How To Teach Kids To Ride A Bike

June 21, 2021

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There’s nothing quite like the feeling of riding a bike- speeding along, wind through your hair and the world whizzing by. This is what makes learning to ride a bike one of the milestones children look forward to the most, and one that parents celebrate. It’s also such an important milestone because it indicates a level of physical and cognitive skills, and encourages outdoor play and physical exercise. Learning to ride a bike is a period of learning and adjustment and it’s helpful for parents to understand how to best support their kids through this, so this article will provide a brief overview of how to teach kids to ride a bike. 

How to know when to start

Learning to ride a bike begins long before kids start riding a bicycle. Many physical and cognitive skills are needed to be able to balance the bike, push the pedals and have an awareness of moving through the space around them, so they’re practicing every day with other activities like running, using play equipment and sports. Because children learn these skills at different rates, they will be ready to ride a bike at varying ages, but typically children are ready around 5-6 years of age.

Before your child is ready for a bike, you could consider giving them another style of bike to ride, such as a balance bike or a bike with training wheels, to begin learning some of the necessary skills.   

Balance bike

Balance bikes are essentially bikes without pedals; your child sits on the seat, and uses their legs to push themselves along, and once they’ve got the hang of this they can learn to scoot and glide. These bikes are a good place to start because they can be used from 18 months old, and they help children master balance which is one of the harder skills associated with riding a bike. They’re also great fun, and because kids can go fast it makes going for walks as a family a lot easier. It’s important to keep in mind that they may be able to go fast on balance bikes before they are able to comprehend traffic rules or assess risks, so kids must be closely supervised.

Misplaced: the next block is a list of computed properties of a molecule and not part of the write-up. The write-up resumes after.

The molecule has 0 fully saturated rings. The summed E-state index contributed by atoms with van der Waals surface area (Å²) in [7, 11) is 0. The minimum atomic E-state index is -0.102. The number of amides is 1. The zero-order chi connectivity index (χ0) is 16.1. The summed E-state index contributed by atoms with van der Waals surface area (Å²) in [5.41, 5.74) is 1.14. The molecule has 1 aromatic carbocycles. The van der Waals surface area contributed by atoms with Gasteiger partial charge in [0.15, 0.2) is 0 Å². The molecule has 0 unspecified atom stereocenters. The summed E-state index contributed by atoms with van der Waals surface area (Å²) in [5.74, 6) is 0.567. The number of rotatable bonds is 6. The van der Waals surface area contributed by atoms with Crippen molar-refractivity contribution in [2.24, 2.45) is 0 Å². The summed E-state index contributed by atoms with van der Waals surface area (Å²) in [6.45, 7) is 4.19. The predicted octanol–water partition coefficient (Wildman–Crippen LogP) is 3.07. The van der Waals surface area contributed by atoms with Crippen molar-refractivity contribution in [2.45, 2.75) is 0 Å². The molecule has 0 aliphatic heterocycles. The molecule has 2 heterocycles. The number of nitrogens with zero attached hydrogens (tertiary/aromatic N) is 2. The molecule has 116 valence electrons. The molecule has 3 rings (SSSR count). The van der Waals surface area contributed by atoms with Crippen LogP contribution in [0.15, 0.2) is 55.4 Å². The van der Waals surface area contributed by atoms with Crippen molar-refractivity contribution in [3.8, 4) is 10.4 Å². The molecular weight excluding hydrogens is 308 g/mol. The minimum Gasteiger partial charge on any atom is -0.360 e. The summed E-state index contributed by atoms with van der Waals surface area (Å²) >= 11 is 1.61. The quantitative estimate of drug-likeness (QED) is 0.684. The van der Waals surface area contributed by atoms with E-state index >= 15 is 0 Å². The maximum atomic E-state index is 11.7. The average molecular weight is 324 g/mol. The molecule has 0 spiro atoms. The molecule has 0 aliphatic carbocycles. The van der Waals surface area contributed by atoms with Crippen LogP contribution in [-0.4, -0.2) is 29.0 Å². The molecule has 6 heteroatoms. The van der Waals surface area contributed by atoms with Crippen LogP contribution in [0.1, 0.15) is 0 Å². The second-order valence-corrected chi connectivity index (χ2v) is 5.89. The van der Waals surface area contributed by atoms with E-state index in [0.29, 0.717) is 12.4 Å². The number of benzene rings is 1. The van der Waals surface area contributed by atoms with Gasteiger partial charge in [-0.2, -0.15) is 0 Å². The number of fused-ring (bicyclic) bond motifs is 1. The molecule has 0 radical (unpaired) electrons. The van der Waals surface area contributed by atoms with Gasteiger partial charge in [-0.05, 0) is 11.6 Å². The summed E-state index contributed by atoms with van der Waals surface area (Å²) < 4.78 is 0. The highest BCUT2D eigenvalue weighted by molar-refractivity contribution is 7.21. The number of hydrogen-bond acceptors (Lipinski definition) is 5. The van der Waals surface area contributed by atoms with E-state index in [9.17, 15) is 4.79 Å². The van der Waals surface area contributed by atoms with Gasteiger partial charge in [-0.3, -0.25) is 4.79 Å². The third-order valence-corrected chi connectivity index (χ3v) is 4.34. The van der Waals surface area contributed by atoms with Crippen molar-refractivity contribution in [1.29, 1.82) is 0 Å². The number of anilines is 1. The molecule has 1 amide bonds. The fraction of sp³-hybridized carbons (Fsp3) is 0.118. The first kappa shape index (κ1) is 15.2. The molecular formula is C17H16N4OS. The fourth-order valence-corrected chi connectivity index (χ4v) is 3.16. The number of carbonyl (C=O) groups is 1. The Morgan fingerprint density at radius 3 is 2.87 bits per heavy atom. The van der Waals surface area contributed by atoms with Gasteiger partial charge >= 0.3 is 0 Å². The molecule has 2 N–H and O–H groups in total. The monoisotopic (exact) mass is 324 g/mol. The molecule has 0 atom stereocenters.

Training wheels

Bikes with training wheels help kids to learn the pedalling aspect of riding a bike rather than balance. Learning to coordinate the repetitive rhythm and strength of pedalling can be difficult for children, but they can use a bike with training wheels as soon as they’re able to grasp this concept.

First bicycle

Whether your child has been riding a balance bike or a bike with training wheels (or no bikes at all), taking the next step to a bicycle will be a steep learning curve. It’s important your child fits the bike well, as this will impact how easily they transition. If you’re buying a new bike, it’s wise to get your child fitted at a bike store (and purchase a fitted helmet), and if you’re taking the training wheels off their bike make sure it still fits your child- you may need to lower the seat, as children should be able to place their feet flat on the ground when sitting on their bike.

Teaching tips

Find somewhere quiet and safe for your child’s training sessions, so that they can concentrate on getting the hang of the skills involved without worrying about other people or traffic.

First, have your child practice getting on and off the bike, and then try ‘scooting’ by using their feet to push the bike along to practice balancing before starting to pedal. Once they’re comfortable balancing, you can hold the bike stationary while they practice using the pedals, and using the brakes. 

You can then help them to try riding with your support, by putting a hand on their back and another on their arm to guide them (avoid holding the bike as this can put them off balance). Once they’re balancing and pedalling comfortably with your support, try short distances without assistance and gradually increase the distance as their confidence grows, staying close by in case they need your help.

Some more tips to keep in mind:

  • Keep training sessions short- learning to ride is mentally and physically tiring, so start with 30 minute or shorter sessions
  • When they say they’re done for the day, even if it’s less than 30 minutes, trust their judgement and leave it there
  • Keep it fun and light- try not to put pressure on your child, riding a bike is fun and learning shouldn’t be a stressful or competitive process
  • If there’s no progress after 3 sessions, drop it for a few weeks and try again

 

With these tips on how to teach kids to ride a bike as a starting point, you can support your child wherever they are on their bike riding journey. Be led by their interest and level of ability, and watch as they take it in their stride when they’re ready.

If you’re also wondering what age children should start childcare, check out this article, and search Toddle to find a childcare close to you that meets all of your requirements.

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Written by

Emma

Toddle is the most comprehensive child care finder in Australia, on a mission to make parents’ lives easier.